Freedom of speech is of fundamental importance in a democratic society. There can be no true liberty where citizens are not free to speak their minds. As the film Darkest Hour bears eloquent testimony, the thing that drove Churchill as wartime Prime Minister was his determination to safeguard the freedom of the British people. That is what roused him to stand up to Nazi tyranny at all costs, while others were flirting with appeasement.
One of the first freedoms to fall when tyranny takes hold is free speech. Tyrants don’t welcome public criticism. They are threatened by the free exchange of ideas that may call into question their state-sanctioned dogmas. Free speech is under threat today because people think they have the right not to hear things with which they disagree, or may find offensive. We are in danger of falling prey to the tyranny of fashionable opinion.
University students demand ‘safe spaces’ where their opinions won’t be challenged. They require ‘trigger warnings’ should their lecturers touch on controversial subjects. Look at what happened just recently when Jacob Rees-Mogg was invited to speak at the University of the West of England in Bristol. Whether or not we agree with his views, surely he had a right to express them without being shouted down, or pushed around.
Winston Churchill once commented, “Everyone is in favour of free speech. Hardly a day passes without its being extolled, but some people’s idea of it is that they are free to say what they like, but if anyone says anything back, that is an outrage.”
Freedom of religion goes hand in hand with freedom of speech. No one has the right to impose their beliefs on others. Faith must not be used as a pretext for inciting hatred or violence. But the freedom to practice and proclaim one’s faith in the public square must be upheld.
Ofsted Chief Inspector Amanda Spielman is to be commended for standing up to Islamic extremism in English schools, but she struck a worrying note when she equated "the most conservative voices in a particular faith" [Christianity included] with "ideologies that close minds or narrow opportunity".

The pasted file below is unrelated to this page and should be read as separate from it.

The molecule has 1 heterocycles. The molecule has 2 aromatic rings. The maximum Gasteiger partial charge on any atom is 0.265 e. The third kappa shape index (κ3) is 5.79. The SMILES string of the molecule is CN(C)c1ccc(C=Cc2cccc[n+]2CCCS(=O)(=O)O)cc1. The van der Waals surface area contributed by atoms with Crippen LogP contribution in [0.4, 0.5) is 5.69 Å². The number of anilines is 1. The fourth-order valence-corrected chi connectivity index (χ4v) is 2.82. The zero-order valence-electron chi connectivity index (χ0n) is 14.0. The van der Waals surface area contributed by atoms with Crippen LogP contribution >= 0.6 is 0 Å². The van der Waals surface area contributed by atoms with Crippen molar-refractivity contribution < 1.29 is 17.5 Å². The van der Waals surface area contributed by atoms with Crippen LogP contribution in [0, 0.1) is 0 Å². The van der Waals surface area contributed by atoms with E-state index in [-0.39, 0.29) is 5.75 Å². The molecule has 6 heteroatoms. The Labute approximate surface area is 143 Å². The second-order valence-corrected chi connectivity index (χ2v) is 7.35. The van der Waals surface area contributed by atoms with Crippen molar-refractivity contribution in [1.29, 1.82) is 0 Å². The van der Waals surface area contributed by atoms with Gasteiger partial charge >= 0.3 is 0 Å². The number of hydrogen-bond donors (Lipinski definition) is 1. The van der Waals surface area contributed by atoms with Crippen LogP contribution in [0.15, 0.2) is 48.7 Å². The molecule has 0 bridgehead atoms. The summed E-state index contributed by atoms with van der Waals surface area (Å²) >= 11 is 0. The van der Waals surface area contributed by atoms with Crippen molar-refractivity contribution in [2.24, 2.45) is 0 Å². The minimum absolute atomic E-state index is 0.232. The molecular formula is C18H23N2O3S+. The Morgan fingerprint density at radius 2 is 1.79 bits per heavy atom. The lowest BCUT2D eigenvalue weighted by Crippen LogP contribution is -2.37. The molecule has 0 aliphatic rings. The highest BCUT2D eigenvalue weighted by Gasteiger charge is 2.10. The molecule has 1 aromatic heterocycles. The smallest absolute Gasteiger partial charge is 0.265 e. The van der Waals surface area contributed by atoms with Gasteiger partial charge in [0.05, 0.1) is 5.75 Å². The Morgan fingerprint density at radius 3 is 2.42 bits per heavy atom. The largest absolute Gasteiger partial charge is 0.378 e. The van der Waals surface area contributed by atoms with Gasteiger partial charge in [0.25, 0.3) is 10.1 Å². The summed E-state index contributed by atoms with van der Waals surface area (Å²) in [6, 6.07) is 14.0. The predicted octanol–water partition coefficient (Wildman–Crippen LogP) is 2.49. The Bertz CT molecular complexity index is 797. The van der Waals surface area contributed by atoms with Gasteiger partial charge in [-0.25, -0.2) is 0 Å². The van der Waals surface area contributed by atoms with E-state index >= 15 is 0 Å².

It is possible to be a theologically conservative Christian and hold socially conservative views, while believing that schoolchildren should study a broad and enriching curriculum that will lead to opportunity for all.
There is a danger that Ms. Spielman's 'muscular liberalism' could prove almost as close-mindedly intolerant and opportunity narrowing as the extremism against which she has rightly taken a stand. I mean, are not, 'individual liberty' and 'mutual respect for and tolerance of those with different faiths and beliefs' meant to be Fundamental British Values? Maybe 'different faiths' has been redefined as 'different liberal versions of faith'. If so, religious freedom is under threat, and with it, freedom of speech.
Freedom of speech is allied to the search for truth. Having our views challenged helps us come to a better understanding of things. According to the Christian faith human beings are truth-seekers because we are made in the image of the God of truth. We may seek him and find him because God has made himself known to us in Jesus Christ. As Jesus said, “you will know the truth, and the truth will set you free.”